Caring for your enamel jewellery


Caring for your enamel jewellery


Fine Silver jewellery is softer than sterling silver, therefore you should always ensure that you don’t wear your jewellery activities such as gardening, very heavy lifting or where there is likely hood of the jewellery catching as this may bend the silver.   Silver jewellery should ideally also be removed before working with chemicals or photographic solutions as this can again cause tarnishing.

Although Fine silver should not tarnish as easily as Sterling silver due to its higher silver purity, it may still tarnish over time.  Where there are Sterling silver components or chains they will more readily tarnish.  Tarnishing can be caused by excess moisture in the skin, gasses in the air and a variety of other factors, however bringing back the shine is fairly easy!  You can use a small amount of baking soda in water to soak the piece, then rinse under water and gently drying off.  Or you can use the silver polish cloth included with all Secret Jewellery pieces to gently and lightly polish the piece to return it to its original shine.


Whilst enamel jewellery is hard wearing and cared for can last forever, it is in essence still powdered glass which has been fused onto the silver through heating, therefore you should take extra care when wearing it. Try to  avoid dropping or hitting it against anything hard as this can chip at or break the enamel.

So don't forget with a little love and care your jewellery should last, and bring you joy for a very long time!

Choosing your chain length


Choosing your chain length

Chain length can make or break your style statement so I thought it might help to put together a quick reference guide for you.

As someone with a fairly slim neck I have often found necklaces and pendants can hang too low on my neckline at 18” yet make the perfect statement at 16” long.   In my experience I've often found that necklaces and pendants come with a standard 18' chain which has meant replacing or shortening the chain for it to sit on my neck the way I liked it, and where the pendant or necklace really looked at its best.

Therefore choosing the right chain length should definitely be considered.

I hope the simple visual guide above will help you decide what sort of statement you want to make, and what lengths might suit you best.

At the Secret Jeweller you can opt for these lengths for many of the pieces available, in some instances the chain lengths may be part of the design so you may need to contact me to discuss alternative length adjustments.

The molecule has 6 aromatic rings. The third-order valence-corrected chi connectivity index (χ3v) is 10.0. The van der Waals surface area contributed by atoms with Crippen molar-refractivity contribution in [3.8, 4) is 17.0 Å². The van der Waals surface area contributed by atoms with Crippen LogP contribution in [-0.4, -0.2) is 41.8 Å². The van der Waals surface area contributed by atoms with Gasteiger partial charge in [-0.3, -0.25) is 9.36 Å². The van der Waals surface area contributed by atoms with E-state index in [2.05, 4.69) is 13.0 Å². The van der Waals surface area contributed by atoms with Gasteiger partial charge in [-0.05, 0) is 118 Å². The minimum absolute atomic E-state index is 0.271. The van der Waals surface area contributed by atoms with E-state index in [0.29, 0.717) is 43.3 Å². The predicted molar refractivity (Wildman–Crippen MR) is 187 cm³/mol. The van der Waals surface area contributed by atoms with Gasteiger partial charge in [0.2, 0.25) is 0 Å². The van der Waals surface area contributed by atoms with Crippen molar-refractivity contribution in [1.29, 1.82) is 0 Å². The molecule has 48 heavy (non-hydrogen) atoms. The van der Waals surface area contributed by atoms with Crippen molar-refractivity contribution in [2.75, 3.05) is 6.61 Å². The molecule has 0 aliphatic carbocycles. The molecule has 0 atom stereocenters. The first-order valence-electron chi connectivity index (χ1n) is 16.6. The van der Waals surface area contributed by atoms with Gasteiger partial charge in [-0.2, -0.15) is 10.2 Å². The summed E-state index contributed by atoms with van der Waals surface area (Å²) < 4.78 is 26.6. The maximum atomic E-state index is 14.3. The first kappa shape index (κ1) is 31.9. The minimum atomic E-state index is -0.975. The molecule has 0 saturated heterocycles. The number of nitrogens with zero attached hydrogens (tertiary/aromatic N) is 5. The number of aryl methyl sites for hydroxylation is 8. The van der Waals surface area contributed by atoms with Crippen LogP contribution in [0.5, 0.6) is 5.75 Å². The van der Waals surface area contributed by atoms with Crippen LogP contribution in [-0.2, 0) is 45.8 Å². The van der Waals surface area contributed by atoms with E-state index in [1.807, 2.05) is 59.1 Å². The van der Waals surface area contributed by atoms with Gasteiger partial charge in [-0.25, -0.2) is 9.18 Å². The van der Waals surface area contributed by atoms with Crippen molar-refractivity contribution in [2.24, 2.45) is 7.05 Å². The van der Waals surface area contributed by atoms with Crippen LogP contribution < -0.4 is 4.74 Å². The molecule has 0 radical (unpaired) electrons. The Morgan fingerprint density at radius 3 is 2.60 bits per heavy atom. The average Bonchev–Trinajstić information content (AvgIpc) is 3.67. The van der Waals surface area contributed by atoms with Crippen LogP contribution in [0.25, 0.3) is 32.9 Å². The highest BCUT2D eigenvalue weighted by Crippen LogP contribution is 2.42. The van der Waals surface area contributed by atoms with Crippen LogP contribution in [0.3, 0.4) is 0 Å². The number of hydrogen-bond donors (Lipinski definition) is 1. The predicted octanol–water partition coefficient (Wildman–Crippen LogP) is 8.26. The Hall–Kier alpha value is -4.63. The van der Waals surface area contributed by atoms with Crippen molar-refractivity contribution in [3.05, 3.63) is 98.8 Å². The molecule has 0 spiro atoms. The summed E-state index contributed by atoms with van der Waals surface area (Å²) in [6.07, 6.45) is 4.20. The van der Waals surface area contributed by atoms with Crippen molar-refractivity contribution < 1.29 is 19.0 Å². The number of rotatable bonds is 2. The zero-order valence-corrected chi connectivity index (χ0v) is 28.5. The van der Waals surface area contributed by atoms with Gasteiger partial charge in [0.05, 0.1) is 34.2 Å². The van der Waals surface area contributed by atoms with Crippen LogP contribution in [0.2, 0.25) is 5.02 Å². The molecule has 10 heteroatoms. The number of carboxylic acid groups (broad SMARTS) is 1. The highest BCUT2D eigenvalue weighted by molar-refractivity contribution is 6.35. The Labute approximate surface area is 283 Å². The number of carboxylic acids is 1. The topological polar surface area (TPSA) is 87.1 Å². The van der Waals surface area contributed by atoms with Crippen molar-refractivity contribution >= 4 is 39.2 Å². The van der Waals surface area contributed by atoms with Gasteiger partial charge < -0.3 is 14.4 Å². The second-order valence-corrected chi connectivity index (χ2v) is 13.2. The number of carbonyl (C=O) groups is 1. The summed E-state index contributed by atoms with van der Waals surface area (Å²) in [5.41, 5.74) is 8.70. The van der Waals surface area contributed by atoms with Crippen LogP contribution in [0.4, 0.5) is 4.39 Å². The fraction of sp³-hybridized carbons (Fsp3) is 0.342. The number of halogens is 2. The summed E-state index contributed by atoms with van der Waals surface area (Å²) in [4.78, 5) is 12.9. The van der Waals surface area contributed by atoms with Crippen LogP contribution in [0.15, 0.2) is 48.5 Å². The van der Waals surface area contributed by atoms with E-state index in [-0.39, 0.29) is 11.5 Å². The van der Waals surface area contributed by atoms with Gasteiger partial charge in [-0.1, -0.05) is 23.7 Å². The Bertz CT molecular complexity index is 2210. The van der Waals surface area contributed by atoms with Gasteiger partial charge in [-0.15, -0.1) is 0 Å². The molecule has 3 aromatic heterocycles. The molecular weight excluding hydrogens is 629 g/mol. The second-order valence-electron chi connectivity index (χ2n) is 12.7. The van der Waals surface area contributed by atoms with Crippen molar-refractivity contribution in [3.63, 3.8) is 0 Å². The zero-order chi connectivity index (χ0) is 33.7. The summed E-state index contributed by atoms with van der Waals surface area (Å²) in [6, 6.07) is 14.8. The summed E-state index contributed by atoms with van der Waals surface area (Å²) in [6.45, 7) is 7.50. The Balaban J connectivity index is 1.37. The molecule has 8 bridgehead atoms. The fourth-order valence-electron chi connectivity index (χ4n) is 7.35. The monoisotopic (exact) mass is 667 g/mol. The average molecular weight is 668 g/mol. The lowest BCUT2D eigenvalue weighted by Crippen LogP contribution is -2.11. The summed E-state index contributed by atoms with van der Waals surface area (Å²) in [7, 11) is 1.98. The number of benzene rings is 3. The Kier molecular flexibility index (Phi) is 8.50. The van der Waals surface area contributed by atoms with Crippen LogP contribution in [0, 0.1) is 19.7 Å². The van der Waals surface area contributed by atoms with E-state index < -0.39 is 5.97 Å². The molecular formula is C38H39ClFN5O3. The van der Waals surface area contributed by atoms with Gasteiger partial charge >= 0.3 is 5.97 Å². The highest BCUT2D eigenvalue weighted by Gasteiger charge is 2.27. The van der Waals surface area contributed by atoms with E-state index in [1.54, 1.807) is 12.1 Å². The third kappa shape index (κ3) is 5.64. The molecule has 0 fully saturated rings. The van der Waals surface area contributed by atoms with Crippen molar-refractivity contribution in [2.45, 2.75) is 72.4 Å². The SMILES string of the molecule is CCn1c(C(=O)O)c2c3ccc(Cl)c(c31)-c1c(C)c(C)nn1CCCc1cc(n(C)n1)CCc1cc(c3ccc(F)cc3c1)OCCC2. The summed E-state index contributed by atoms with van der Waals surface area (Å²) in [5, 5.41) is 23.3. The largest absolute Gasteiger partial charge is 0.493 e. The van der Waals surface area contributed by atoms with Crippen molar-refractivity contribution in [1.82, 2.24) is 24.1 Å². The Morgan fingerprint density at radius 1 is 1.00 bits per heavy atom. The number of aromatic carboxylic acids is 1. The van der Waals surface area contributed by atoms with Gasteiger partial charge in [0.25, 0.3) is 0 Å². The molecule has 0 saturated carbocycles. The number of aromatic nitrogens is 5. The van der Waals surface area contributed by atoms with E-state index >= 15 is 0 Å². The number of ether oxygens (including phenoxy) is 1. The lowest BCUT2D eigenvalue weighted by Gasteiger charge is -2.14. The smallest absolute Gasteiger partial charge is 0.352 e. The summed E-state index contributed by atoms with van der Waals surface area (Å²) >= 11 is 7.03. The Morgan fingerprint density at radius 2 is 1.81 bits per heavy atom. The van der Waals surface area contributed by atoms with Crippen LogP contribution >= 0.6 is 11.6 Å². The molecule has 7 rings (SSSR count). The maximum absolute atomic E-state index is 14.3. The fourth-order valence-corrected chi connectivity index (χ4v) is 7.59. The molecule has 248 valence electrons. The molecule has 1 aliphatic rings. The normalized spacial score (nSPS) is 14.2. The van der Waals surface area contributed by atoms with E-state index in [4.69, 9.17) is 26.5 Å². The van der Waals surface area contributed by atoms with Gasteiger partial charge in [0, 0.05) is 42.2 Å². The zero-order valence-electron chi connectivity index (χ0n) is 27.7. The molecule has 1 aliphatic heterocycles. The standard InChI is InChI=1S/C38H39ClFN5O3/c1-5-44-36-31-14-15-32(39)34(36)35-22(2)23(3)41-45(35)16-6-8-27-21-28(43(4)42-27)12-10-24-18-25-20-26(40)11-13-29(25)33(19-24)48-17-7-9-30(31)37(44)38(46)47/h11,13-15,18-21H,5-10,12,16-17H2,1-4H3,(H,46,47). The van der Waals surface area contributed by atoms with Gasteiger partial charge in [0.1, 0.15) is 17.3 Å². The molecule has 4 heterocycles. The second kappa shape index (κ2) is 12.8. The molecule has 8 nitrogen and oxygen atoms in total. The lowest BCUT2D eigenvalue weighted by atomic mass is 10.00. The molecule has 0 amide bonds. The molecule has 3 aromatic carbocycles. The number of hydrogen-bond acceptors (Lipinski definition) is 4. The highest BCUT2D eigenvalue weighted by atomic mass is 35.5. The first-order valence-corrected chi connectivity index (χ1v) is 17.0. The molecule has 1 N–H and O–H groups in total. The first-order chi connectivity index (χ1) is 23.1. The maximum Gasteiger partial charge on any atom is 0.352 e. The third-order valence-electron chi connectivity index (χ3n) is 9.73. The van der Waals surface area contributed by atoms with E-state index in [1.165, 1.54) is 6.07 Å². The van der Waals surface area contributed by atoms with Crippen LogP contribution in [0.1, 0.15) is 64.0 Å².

Enamelling – a brief history


tree pendantEnamelling - A brief history

The beautiful and colorful art of Enamelling is actually an ancient technique dating as far back as the 2nd century BCE and involves decorating metal objects with thin layers of powdered or vitreous glaze to add colour.  Bronze was a metal that featured frequently in the early forms of enamelling, from jewellery to vessels to swords, utensils and so much more -  and you can see the many such relics in museums around the world today including the Natural History Museum here in London.  Nowadays more so Copper, Silver and Gold are popular metals. The brilliant, vibrant colours are achieved through variations in oxides such as lead (still used today in leaded enamels) that lend colour to a clear base enamel known as Flux - what is not to love!

There are few different ways that enamel can be applied...


In cloisonné , thin fine silver or pure gold 'strips' a few millimeters high are curved and formed into a design or pattern to create "cells' for the enamel powders to sit in. These are then fused into a base of clear flux by fusing first the base flux layer, onto the metal, then laying the wires on top of the fused layer, re-firing and re-melting the enamel to capture the wires. The wire can also be soldered directly onto the metal.

Coloured enamel powders are then laid down into the cells layer by layer,  each one is fired in between, cooled, then the next layer applied, building up until the layers reach flush with the tops of the wires. They are then 'sanded' down and polished, ready to be set into a jewel.


In champlevé instead of formed wired creating the cells for the enamel, cells are gouged out of the metal creating channels or depressions that are then filled with powdered enamel. In the case of champleve, the metal needs to be thicker than with Cloisonné to allow for removing metal.


Basse-Taille (low cut in French) is the technique of 'chasing' or engraving or in some way texturing the metal that is then enamelled with transparent or translucent enamels, creating amazing depth and variations in colours with the reflecting light over the textured undulations of the design.


This technique is designed to lend a stained glass affect, commonly 'cells' are either cut out of metal in a pattern, or a frame has strips of wire soldered to it to create a network of cells which are then filled with enamel and fired, the technique has not backing metal so the light shines directly through the glass like looking through a stained glass church window!

Here at The Secret Jeweller we use a combination of Champlevé, Basse-Taille and Cloisonné, we love the depth and movement that comes from creating textures using Basse-Taille and think it really brings out art to life!